Okay, The Checkup blog completely blew off Movember, the month when men are encouraged to grow moustaches to help battle prostate cancer. So we’re starting fresh this month by taking note that Saturday marks the start of the “Ugly Sweater Holiday Campaign.”
Sponsored by the nonprofit organization Stand Up To Cancer (SU2C), the month-long event involves wearing hideous holiday sweaters to support cancer research programs. Participants are asked to decide how many days in December they can stand to wear their ugly sweater(s), then set up a fund-raising page at SU2C.org/ugly; friends and co-workers can donate whatever amount they choose for each of the sweater-wearing days.
Or you can get your sweater-wearing over with quickly by hosting an ugly-sweater party, inviting folks to wear their tacky sweaters and to donate via that same Web site (which includes ideas for making the party extra festive). The organization says all the funds raised will support Stand Up To Cancer’s research programs; financials are readily available on its Web site.
Stand Up To Cancer is a program of the nonprofit Entertainment Industry Foundation. According to its “about us” statement, SU2C “raises funds to accelerate the pace of groundbreaking translational research that can get new therapies to patients quickly and save lives. SU2C facilitates collaboration among the best and the brightest in the cancer research community. The American Association for Cancer Research (AACR) and a Scientific Advisory Committee conduct rigorous, competitive review processes through which SU2C’s grantees are selected. By galvanizing the entertainment industry, SU2C generates awareness and builds grass-roots support for this new approach to ending cancer.”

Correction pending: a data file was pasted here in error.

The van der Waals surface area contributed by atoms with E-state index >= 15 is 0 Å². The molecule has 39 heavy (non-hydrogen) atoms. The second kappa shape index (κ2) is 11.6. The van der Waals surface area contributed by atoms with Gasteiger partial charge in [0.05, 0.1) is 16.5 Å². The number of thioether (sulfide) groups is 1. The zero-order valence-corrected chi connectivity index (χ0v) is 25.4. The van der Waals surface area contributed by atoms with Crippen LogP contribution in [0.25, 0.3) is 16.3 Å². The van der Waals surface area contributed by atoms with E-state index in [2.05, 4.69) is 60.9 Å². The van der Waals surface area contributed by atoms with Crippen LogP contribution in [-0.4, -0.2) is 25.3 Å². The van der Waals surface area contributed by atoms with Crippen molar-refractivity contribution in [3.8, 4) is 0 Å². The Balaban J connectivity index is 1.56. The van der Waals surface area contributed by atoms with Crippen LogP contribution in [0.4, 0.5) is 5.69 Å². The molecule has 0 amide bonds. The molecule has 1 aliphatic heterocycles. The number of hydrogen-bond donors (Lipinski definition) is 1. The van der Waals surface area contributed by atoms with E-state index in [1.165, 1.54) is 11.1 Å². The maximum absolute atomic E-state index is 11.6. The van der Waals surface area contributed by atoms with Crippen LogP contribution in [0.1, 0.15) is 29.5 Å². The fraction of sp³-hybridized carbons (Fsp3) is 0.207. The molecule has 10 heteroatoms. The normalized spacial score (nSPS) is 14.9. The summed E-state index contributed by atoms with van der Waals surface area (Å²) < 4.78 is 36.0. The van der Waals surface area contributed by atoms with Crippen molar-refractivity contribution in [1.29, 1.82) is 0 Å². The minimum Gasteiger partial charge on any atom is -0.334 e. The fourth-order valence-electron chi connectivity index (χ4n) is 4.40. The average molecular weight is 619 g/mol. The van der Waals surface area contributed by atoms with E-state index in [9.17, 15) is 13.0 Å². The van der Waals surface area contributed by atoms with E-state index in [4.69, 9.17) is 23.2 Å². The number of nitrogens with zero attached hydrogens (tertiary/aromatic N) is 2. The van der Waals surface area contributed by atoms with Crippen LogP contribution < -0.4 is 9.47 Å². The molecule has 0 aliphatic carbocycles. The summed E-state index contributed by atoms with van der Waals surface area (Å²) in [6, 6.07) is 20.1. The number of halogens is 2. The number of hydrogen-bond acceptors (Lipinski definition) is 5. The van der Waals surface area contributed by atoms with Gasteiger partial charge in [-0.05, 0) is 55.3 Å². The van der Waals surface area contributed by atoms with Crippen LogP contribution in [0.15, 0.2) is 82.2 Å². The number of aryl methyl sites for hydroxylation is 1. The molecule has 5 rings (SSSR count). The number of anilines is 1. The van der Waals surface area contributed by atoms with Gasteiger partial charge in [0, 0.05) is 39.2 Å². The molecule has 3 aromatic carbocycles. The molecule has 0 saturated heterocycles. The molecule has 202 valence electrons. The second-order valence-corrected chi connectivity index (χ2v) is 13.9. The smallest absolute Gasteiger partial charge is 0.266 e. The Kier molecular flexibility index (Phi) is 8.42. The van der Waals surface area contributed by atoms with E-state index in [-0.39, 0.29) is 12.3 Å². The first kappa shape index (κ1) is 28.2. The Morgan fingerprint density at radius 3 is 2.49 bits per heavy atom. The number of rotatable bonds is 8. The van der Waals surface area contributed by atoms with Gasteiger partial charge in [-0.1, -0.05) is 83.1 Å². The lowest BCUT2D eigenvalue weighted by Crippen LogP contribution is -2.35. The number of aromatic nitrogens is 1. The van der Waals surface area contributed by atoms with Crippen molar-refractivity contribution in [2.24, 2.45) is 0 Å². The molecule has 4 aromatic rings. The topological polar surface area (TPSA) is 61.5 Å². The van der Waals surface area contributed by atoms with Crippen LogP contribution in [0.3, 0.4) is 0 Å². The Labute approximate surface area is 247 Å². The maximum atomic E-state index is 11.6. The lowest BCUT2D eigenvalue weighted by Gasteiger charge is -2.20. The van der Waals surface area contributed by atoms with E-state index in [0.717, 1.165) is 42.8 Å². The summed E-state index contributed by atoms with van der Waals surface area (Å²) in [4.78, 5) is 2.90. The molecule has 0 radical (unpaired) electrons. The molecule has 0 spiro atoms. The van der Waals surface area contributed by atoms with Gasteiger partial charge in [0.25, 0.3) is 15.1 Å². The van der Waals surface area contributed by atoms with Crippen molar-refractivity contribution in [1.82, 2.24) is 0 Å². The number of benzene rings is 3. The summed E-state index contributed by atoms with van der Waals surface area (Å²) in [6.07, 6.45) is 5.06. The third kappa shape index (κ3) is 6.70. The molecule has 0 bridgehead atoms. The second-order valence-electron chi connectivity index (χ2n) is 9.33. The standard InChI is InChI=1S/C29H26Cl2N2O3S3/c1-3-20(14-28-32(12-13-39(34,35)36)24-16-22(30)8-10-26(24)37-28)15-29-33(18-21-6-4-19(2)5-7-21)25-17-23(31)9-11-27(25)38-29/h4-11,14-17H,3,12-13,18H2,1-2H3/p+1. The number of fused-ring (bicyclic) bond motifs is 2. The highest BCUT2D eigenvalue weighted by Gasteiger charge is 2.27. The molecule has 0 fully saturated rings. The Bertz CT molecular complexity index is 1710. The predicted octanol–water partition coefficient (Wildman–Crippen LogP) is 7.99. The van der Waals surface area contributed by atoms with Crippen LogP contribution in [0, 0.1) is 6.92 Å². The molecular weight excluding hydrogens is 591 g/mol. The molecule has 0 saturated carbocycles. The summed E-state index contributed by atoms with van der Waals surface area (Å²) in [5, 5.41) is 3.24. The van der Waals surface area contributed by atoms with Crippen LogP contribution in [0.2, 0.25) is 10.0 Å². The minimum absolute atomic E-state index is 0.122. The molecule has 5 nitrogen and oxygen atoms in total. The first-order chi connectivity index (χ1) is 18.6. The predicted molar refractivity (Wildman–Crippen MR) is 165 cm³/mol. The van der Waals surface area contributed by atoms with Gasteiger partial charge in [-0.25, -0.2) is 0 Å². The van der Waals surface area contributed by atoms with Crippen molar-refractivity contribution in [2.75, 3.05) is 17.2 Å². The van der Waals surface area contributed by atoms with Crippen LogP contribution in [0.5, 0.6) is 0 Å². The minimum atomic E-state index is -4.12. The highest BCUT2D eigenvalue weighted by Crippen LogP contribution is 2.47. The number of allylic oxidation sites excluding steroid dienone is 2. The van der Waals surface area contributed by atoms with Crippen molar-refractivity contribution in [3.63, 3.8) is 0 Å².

D.C.-area researchers funded by Stand Up To Cancer include Stephen Baylin and William Nelson of the Johns Hopkins University School of Medicine. Hui Li of the University of Virginia has received one of the organization’s innovative-research grants.
You were hankerin’ to don that silly sweater, anyway, so why not do so for a cause?
And even if you opt not to subject yourself to silly-sweater-wearing, you can join the fun by following SU2C on Facebook, Twitter and Instagram with the hashtag #uglysweater.